Scene 2: A garden near Saint-Just

Princess Eboli sings the Veil Song ("Au palais des fées" / "Nel giardin del bello") about a Moorish King and an alluring veiled beauty that turned out to be his neglected wife. Elisabeth enters. Posa gives her a letter from France together, secretly, with a note from Don Carlos. At his urging (Aria: "L'Infant Carlos, notre espérance" / "Carlo ch'è sol il nostro amore"), Elisabeth agrees to see the Infante alone. Unaware of this relationship, Eboli infers that she, Eboli, is the one Don Carlos loves.

When they are alone, Don Carlos tells Elisabeth that he is miserable, and asks her to request Philip to send him to Flanders. She promptly agrees, provoking Carlos to renew his declarations of love, which she piously rejects. Don Carlos exits in a frenzy, shouting that he must be under a curse. The King enters and becomes angry because the Queen is alone and unattended. He orders the lady-in-waiting who was meant to be attending her, the Countess of Aremberg, to return to France, prompting Elizabeth to sing a sorrowful goodbye-aria. (Aria: "Oh ma chère compagne" / "Non pianger, mia compagna"). The King approaches Posa, with whose character and activism he is impressed, intent on rewarding him. Posa begs the King to stop oppressing the people of Flanders. The King calls Posa's idealism unrealistic and warns that the Grand Inquisitor is watching him; Philip nevertheless asks if he can grant Posa another request.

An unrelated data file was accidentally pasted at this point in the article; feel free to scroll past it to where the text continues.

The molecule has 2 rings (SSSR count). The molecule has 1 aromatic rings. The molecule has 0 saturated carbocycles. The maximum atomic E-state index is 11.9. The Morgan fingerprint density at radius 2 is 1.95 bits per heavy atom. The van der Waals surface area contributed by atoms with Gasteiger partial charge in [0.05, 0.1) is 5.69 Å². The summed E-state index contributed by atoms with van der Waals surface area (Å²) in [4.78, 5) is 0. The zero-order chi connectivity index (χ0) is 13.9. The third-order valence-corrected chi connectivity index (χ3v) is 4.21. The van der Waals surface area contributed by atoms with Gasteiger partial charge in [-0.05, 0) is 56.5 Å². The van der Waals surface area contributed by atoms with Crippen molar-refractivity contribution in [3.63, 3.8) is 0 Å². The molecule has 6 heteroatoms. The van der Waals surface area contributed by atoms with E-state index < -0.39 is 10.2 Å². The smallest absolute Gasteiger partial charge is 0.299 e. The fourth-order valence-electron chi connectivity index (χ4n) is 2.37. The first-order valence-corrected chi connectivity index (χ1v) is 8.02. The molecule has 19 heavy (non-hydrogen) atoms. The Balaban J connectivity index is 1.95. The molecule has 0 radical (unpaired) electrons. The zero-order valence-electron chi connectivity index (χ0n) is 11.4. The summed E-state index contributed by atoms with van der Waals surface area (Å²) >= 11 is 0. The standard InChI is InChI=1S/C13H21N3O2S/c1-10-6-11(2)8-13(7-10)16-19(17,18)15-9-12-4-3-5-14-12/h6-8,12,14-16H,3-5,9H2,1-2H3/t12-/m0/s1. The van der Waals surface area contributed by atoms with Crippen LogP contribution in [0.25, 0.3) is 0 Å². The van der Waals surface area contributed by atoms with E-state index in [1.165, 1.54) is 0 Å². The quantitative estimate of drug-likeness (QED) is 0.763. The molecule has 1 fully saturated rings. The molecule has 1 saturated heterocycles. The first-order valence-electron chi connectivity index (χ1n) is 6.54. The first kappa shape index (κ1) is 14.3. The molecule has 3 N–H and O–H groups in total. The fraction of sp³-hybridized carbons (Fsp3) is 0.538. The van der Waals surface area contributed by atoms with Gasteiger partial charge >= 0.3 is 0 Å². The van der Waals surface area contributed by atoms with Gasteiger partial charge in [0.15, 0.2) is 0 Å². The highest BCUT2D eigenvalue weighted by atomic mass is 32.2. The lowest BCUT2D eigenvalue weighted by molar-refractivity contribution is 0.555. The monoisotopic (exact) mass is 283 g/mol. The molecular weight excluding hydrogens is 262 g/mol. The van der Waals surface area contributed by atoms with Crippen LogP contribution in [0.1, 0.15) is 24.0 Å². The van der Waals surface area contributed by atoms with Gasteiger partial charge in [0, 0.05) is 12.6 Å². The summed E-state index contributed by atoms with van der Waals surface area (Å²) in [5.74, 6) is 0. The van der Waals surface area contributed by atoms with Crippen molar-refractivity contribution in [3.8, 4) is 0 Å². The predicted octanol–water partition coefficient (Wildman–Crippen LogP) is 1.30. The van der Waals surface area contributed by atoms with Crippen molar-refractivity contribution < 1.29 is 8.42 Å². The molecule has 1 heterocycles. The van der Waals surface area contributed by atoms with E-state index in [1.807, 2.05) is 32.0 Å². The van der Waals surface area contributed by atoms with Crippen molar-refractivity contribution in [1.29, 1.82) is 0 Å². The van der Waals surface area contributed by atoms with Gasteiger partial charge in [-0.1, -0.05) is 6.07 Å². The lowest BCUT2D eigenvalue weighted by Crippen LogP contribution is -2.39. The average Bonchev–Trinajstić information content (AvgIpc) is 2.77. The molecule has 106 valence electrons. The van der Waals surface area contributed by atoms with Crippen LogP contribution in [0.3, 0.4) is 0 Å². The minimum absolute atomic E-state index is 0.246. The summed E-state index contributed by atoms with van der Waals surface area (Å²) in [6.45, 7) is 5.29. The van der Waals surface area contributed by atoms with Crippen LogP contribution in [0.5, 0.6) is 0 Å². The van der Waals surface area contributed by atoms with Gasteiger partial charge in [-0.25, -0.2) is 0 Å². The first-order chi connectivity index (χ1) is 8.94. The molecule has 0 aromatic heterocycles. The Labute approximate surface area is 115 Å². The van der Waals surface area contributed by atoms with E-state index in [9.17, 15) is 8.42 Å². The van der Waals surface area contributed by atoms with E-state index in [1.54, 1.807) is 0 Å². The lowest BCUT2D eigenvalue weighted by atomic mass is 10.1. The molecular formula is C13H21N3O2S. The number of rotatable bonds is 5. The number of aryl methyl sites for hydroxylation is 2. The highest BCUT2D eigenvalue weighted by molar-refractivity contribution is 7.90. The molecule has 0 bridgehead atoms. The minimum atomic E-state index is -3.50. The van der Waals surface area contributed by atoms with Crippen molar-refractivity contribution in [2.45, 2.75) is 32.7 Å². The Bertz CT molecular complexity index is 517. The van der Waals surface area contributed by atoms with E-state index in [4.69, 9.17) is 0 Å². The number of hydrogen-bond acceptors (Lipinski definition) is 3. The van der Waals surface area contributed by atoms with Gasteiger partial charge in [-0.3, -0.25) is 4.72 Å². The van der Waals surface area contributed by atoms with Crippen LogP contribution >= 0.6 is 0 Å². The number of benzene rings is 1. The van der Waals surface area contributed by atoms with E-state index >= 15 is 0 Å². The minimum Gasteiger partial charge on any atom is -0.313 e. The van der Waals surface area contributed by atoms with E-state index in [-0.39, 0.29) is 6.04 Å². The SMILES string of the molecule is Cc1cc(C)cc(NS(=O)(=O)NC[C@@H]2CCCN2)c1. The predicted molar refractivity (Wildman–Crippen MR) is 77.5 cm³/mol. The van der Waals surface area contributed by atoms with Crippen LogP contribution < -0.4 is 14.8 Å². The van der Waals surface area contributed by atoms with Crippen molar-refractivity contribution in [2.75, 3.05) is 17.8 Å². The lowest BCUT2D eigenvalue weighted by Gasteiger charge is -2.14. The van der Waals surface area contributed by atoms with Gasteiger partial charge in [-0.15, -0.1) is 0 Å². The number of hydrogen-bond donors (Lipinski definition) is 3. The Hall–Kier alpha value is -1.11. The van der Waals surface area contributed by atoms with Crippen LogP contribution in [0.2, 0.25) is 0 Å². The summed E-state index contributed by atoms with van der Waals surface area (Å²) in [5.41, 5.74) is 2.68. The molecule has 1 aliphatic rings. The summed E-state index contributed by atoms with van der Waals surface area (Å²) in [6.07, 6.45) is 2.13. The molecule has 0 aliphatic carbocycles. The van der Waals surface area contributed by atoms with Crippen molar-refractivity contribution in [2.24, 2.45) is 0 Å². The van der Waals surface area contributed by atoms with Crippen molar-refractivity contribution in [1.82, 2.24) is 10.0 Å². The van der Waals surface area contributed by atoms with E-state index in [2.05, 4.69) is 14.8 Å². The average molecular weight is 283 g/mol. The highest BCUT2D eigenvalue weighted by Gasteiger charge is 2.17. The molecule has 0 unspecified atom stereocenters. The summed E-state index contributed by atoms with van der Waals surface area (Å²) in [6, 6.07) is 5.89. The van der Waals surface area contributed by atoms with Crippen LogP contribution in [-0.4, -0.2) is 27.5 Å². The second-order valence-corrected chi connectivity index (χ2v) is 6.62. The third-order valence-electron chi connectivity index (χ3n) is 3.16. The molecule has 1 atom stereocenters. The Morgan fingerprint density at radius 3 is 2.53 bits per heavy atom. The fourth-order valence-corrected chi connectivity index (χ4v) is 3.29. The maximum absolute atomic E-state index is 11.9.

Act 3

 

Scene 1: Evening in the Queen's garden in Madrid

Elisabeth is tired, and wishes to concentrate on the following day's coronation of the King. 

Don Carlos enters, clutching a note suggesting a tryst in the gardens. Although he thinks this is from Elisabeth, it is really from Eboli, to whom he mistakenly declares his love. When Eboli discloses her identity and that she now knows his secret - that he was expecting the Queen - Carlos is horrified. When Posa enters, she threatens to tell the King that Elisabeth and Carlos are lovers. Eboli only just escapes from being stabbed by Posa, on Carlos's intervention, and exits in a vengeful rage. Just in case, Posa asks Carlos to entrust to him any sensitive political documents that he may have and, when Carlos agrees, they reaffirm their friendship.

Scene 2: In front of the Cathedral of Valladolid